14.9         Which Protocol Can Be Ethically Justified?

 

Protocol 1

(Do Nothing)

Protocol 2

(CPC)

Protocol 3

(CPC+ Abns)

 

 

T18

All

T18

ALL

Fetal Outcome (Reduction in Livebirth)

0

12

22

11

15

Fetal Loss  (Iatrogenic Death)

0

23

23

0.6

0.6

FO:FL

1

0.52

0.95

18.3

25

 

Table 26: FO:FL Ratio

 

Protocol 1, or doing nothing, gives no benefit to the patient, nor does it actively harm as no fetal losses are incurred through amniocentesis.  However, in comparison with a successful protocol, this non-interventional stance may be ethically unsustainable, when there is the strong possibility of doing good and preventing harm using a minimally deleterious procedure for a large positive gain.  Such a gain may be found in the reduction in the number of unnecessary caesarians for fetal distress in aneuploid pregnancies and in the pain suffered, the risks undertaken, not to mention the financial costs.  Also it may be found in the reduction of the possibility of pain, suffering and extremely poor quality of life for the affected infant, and arguably there is the financial savings by reducing the cost of treatment and support for the affected infants.  It has a FO:FL ratio of 1, and is marked as yellow, indicating that it has a debatable ethical position.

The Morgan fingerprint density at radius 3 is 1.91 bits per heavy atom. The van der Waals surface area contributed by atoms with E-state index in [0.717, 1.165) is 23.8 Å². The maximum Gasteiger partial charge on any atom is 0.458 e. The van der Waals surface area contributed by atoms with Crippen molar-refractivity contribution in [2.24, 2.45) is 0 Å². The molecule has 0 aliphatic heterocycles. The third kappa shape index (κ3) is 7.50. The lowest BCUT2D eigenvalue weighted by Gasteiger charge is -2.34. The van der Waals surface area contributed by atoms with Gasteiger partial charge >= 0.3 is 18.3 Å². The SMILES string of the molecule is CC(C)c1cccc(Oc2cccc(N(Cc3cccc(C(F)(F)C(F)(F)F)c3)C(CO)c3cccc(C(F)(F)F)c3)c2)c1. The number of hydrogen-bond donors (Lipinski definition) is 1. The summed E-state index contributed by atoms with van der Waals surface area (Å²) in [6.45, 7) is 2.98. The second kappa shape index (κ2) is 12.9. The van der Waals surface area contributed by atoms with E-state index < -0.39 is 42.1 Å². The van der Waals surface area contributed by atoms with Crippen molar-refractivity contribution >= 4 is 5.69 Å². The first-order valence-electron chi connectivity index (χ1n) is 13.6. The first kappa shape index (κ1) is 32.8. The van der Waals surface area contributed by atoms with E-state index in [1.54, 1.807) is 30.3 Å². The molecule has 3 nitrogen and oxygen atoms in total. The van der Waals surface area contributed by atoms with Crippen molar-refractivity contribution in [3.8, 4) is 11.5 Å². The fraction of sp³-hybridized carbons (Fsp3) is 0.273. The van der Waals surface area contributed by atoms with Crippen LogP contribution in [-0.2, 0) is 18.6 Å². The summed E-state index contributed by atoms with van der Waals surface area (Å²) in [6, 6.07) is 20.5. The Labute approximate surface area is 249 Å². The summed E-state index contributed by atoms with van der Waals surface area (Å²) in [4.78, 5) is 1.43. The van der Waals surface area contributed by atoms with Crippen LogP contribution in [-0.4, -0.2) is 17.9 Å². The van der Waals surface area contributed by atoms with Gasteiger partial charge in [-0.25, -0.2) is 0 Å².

In the days before ultrasound and amniocentesis this was the only option available, and therefore could not be unethical.  In present times, when sophisticated machines and procedures are available, it is probably unsustainable.

 

Protocol 2 allows for a reduction of 12 live-births of T18 fetuses by detecting those 42 positive cases which have CPC. This contrasts strongly with the loss by amniocentesis of 23 chromosomally normal fetuses.  FO:FL ratio in this instance is 0.52, which is certainly a very poor outcome by this definition and could not be considered the ethical choice.  The damage or harm done in this protocol is much higher then the benefits or the good done.

 

When one considers that Protocol 2 allows the detection of fetuses with other aneuploidies up to a total 62 and a reduction of live-births to 22, the situation is less clear-cut.  Considering ALL chromosomal abnormalities brings the FO:FL ratio to 0.95.  This almost the same result as Protocol 1, but still slightly less than 1.  Therefore while it also be considered to be an ethically arguable position, ho doe sit fare against Protocol 3.